Week 79: From ‘Troilus and Cressida’, by William Shakespeare

I believe that others before me may have noted that a certain gentleman from Stratford was a pretty good poet, so I hardly need to add my own halfpennyworth except to comment on how, even in the lesser known plays, that infinitely flexible speaking voice of his can take on a quality of haunting immediacy. I love how Cressida’s magnificently over-the-top protestations are undercut by the proleptic irony of her faithlessness to be: was anyone ever better at doing the grand rhetorical style while at the same time subtly undermining it?

Cressida: If I be false, or swerve a hair from truth,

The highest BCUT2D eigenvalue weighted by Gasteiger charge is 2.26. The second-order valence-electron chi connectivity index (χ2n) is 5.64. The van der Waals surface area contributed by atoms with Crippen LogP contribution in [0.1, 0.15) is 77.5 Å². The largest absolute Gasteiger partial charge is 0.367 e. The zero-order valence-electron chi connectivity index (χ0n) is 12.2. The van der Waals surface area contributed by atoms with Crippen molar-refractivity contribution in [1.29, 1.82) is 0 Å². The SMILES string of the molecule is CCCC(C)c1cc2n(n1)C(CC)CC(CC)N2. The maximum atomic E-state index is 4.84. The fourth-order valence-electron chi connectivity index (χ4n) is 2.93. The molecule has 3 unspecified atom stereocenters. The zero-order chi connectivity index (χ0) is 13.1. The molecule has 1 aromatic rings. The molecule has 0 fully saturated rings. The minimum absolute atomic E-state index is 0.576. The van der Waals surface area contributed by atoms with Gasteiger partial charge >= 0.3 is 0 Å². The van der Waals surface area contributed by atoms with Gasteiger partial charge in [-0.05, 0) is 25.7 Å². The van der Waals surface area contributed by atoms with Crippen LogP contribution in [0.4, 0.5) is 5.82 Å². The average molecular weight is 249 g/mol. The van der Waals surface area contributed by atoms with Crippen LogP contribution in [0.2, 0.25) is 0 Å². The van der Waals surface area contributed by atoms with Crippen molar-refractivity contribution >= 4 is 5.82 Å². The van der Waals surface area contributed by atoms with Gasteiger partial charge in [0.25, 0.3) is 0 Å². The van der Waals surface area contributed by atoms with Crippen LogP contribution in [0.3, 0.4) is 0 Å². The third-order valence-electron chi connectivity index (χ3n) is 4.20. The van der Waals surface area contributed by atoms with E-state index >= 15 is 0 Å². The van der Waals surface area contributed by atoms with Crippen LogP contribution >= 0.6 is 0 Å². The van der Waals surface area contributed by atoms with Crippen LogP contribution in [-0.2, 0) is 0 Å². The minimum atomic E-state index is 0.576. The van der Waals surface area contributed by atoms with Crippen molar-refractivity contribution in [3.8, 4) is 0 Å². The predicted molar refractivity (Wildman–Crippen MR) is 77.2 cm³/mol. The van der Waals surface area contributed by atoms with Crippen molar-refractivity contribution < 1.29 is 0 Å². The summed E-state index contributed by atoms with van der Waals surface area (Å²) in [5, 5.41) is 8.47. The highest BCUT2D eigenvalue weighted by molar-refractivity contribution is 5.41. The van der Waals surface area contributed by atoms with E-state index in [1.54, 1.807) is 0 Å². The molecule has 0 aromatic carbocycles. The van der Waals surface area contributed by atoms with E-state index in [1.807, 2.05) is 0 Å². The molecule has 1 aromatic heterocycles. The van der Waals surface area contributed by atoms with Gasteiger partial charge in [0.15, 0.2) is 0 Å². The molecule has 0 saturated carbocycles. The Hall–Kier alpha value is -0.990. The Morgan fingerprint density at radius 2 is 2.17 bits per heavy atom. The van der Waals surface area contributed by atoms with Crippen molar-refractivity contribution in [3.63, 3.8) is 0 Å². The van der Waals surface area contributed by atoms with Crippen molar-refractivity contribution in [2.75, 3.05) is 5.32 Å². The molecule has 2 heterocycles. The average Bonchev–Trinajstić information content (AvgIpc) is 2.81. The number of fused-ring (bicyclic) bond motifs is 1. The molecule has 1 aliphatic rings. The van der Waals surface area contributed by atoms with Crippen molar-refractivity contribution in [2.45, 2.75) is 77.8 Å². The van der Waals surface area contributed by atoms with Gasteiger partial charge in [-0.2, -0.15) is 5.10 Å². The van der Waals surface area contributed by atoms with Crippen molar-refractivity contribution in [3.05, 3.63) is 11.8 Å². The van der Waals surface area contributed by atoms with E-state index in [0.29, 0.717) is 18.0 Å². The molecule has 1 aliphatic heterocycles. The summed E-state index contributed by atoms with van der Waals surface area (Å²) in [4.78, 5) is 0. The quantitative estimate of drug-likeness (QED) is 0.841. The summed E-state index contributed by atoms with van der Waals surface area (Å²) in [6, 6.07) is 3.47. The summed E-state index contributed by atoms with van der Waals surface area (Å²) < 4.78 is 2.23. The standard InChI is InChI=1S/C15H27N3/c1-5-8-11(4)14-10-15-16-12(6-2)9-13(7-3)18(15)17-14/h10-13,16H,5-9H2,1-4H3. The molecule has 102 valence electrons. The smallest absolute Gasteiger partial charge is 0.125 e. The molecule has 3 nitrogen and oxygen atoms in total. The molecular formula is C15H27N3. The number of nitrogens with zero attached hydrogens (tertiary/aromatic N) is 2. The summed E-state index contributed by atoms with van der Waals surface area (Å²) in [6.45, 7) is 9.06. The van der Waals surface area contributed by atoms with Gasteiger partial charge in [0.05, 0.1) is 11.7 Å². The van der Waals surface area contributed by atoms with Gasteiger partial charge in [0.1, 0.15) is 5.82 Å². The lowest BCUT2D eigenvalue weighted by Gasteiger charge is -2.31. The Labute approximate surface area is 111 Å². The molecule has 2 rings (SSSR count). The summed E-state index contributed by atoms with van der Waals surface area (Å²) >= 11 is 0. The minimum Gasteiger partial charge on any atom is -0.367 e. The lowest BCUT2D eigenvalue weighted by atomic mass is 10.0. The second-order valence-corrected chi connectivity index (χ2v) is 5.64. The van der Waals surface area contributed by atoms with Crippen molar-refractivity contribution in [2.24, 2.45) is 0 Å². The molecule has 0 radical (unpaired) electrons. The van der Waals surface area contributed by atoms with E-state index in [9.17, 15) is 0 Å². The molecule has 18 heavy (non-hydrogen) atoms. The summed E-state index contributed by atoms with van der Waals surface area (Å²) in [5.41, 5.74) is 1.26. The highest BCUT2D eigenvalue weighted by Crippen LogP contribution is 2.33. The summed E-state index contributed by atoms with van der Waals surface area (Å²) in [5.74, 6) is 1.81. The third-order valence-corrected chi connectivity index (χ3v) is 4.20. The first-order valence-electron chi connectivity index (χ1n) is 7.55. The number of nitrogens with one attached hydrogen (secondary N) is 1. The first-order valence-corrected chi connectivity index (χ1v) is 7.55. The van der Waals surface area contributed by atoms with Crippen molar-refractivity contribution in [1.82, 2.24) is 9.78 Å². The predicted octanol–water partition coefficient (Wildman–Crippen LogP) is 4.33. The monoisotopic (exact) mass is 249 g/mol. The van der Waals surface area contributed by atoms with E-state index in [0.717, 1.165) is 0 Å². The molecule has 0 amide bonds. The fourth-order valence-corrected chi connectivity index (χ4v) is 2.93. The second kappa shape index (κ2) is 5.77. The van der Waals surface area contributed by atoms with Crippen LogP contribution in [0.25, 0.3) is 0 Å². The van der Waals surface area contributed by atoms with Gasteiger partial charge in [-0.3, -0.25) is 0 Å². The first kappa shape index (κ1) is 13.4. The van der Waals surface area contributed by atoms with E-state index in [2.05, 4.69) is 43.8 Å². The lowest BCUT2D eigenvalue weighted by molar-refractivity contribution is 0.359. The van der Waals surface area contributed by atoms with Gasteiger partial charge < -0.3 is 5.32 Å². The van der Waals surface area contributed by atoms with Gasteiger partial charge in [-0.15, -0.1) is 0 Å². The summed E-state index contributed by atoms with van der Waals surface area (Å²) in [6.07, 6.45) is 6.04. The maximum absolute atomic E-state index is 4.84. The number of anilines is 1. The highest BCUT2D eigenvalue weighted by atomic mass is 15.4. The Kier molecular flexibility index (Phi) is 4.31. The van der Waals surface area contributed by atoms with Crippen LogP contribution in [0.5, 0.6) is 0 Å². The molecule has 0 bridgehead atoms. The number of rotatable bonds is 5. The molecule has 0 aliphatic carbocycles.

When time is old and hath forgot itself,
When waterdrops have worn the stones of Troy,
And blind oblivion swallow’d cities up,
And mighty states characterless are grated
To dusty nothing – yet let memory
From false to false, among false maids in love,
Upbraid my falsehood: when th’ have said ‘As false
As air, as water, wind, or sandy earth,
As fox to lamb, or wolf to heifer’s calf,
Pard to the hind, or stepdame to her son’
– Yea, let them say, to stick the heart of falsehood,
‘As false as Cressid.’

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